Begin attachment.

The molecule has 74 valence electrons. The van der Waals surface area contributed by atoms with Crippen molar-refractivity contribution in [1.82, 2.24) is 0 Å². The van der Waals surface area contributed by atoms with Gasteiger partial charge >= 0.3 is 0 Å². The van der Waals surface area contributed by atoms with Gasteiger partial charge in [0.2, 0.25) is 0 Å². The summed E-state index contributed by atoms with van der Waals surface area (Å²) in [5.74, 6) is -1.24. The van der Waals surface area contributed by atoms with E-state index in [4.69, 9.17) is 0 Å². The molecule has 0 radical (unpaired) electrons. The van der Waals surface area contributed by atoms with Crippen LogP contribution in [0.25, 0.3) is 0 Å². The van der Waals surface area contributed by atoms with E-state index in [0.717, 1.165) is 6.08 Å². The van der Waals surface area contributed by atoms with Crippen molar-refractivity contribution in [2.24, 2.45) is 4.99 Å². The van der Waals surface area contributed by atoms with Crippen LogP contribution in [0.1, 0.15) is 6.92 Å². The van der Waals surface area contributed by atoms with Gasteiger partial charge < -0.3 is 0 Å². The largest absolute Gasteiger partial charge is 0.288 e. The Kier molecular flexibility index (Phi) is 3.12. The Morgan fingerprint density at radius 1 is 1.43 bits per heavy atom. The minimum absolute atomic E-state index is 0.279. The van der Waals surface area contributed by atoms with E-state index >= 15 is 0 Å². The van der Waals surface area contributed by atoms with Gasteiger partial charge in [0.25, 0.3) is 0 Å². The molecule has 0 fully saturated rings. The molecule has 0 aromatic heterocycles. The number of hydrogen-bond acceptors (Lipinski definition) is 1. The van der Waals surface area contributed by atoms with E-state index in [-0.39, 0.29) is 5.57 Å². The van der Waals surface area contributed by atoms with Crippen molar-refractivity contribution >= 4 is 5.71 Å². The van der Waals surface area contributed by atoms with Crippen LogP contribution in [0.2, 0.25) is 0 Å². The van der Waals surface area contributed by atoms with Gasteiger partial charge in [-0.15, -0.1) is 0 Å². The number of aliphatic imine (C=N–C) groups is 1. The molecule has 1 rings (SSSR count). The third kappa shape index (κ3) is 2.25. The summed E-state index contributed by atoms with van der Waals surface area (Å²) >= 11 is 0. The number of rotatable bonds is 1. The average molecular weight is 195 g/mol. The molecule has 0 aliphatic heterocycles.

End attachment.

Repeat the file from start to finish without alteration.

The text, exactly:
The molecule has 74 valence electrons. The van der Waals surface area contributed by atoms with Crippen molar-refractivity contribution in [1.82, 2.24) is 0 Å². The van der Waals surface area contributed by atoms with Gasteiger partial charge >= 0.3 is 0 Å². The van der Waals surface area contributed by atoms with Gasteiger partial charge in [0.2, 0.25) is 0 Å². The summed E-state index contributed by atoms with van der Waals surface area (Å²) in [5.74, 6) is -1.24. The van der Waals surface area contributed by atoms with E-state index in [4.69, 9.17) is 0 Å². The molecule has 0 radical (unpaired) electrons. The van der Waals surface area contributed by atoms with Crippen LogP contribution in [0.25, 0.3) is 0 Å². The van der Waals surface area contributed by atoms with E-state index in [0.717, 1.165) is 6.08 Å². The van der Waals surface area contributed by atoms with Crippen molar-refractivity contribution in [2.24, 2.45) is 4.99 Å². The van der Waals surface area contributed by atoms with Crippen LogP contribution in [0.1, 0.15) is 6.92 Å². The van der Waals surface area contributed by atoms with Gasteiger partial charge < -0.3 is 0 Å². The largest absolute Gasteiger partial charge is 0.288 e. The Kier molecular flexibility index (Phi) is 3.12. The Morgan fingerprint density at radius 1 is 1.43 bits per heavy atom. The minimum absolute atomic E-state index is 0.279. The van der Waals surface area contributed by atoms with E-state index >= 15 is 0 Å². The van der Waals surface area contributed by atoms with Gasteiger partial charge in [0.25, 0.3) is 0 Å². The molecule has 0 fully saturated rings. The molecule has 0 aromatic heterocycles. The number of hydrogen-bond acceptors (Lipinski definition) is 1. The van der Waals surface area contributed by atoms with E-state index in [-0.39, 0.29) is 5.57 Å². The van der Waals surface area contributed by atoms with Crippen molar-refractivity contribution >= 4 is 5.71 Å². The van der Waals surface area contributed by atoms with Crippen LogP contribution in [0.2, 0.25) is 0 Å². The van der Waals surface area contributed by atoms with Gasteiger partial charge in [-0.15, -0.1) is 0 Å². The number of aliphatic imine (C=N–C) groups is 1. The molecule has 1 rings (SSSR count). The third kappa shape index (κ3) is 2.25. The summed E-state index contributed by atoms with van der Waals surface area (Å²) >= 11 is 0. The number of rotatable bonds is 1. The average molecular weight is 195 g/mol. The molecule has 0 aliphatic heterocycles.